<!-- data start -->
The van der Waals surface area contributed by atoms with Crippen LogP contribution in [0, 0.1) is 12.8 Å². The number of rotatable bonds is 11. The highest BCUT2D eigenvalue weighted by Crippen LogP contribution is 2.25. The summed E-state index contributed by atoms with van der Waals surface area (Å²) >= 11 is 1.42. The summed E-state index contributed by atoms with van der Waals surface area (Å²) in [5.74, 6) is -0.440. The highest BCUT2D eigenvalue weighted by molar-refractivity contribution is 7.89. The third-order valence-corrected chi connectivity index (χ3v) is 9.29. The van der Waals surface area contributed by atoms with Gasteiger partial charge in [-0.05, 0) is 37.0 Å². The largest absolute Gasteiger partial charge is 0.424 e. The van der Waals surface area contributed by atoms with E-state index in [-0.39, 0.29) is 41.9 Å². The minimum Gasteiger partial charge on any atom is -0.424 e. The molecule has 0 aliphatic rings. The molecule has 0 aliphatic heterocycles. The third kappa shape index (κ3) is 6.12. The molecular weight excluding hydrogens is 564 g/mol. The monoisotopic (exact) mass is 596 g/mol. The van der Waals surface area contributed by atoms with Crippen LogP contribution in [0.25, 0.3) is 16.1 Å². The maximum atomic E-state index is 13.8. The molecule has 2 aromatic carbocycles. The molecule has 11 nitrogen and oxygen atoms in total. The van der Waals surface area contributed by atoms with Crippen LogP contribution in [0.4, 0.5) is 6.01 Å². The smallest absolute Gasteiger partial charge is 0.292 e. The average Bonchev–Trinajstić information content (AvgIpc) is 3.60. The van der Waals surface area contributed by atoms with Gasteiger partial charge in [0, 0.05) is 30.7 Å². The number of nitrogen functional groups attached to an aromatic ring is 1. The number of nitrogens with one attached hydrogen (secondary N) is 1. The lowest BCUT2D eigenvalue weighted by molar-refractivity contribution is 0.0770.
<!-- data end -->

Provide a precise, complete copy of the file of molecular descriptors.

The van der Waals surface area contributed by atoms with Crippen LogP contribution in [0, 0.1) is 12.8 Å². The number of rotatable bonds is 11. The highest BCUT2D eigenvalue weighted by Crippen LogP contribution is 2.25. The summed E-state index contributed by atoms with van der Waals surface area (Å²) >= 11 is 1.42. The summed E-state index contributed by atoms with van der Waals surface area (Å²) in [5.74, 6) is -0.440. The highest BCUT2D eigenvalue weighted by molar-refractivity contribution is 7.89. The third-order valence-corrected chi connectivity index (χ3v) is 9.29. The van der Waals surface area contributed by atoms with Gasteiger partial charge in [-0.05, 0) is 37.0 Å². The largest absolute Gasteiger partial charge is 0.424 e. The van der Waals surface area contributed by atoms with E-state index in [-0.39, 0.29) is 41.9 Å². The minimum Gasteiger partial charge on any atom is -0.424 e. The molecule has 0 aliphatic rings. The molecule has 0 aliphatic heterocycles. The third kappa shape index (κ3) is 6.12. The molecular weight excluding hydrogens is 564 g/mol. The monoisotopic (exact) mass is 596 g/mol. The van der Waals surface area contributed by atoms with Crippen LogP contribution in [0.25, 0.3) is 16.1 Å². The maximum atomic E-state index is 13.8. The molecule has 2 aromatic carbocycles. The molecule has 11 nitrogen and oxygen atoms in total. The van der Waals surface area contributed by atoms with Crippen LogP contribution in [0.4, 0.5) is 6.01 Å². The smallest absolute Gasteiger partial charge is 0.292 e. The average Bonchev–Trinajstić information content (AvgIpc) is 3.60. The van der Waals surface area contributed by atoms with Gasteiger partial charge in [0, 0.05) is 30.7 Å². The number of nitrogen functional groups attached to an aromatic ring is 1. The number of nitrogens with one attached hydrogen (secondary N) is 1. The lowest BCUT2D eigenvalue weighted by molar-refractivity contribution is 0.0770.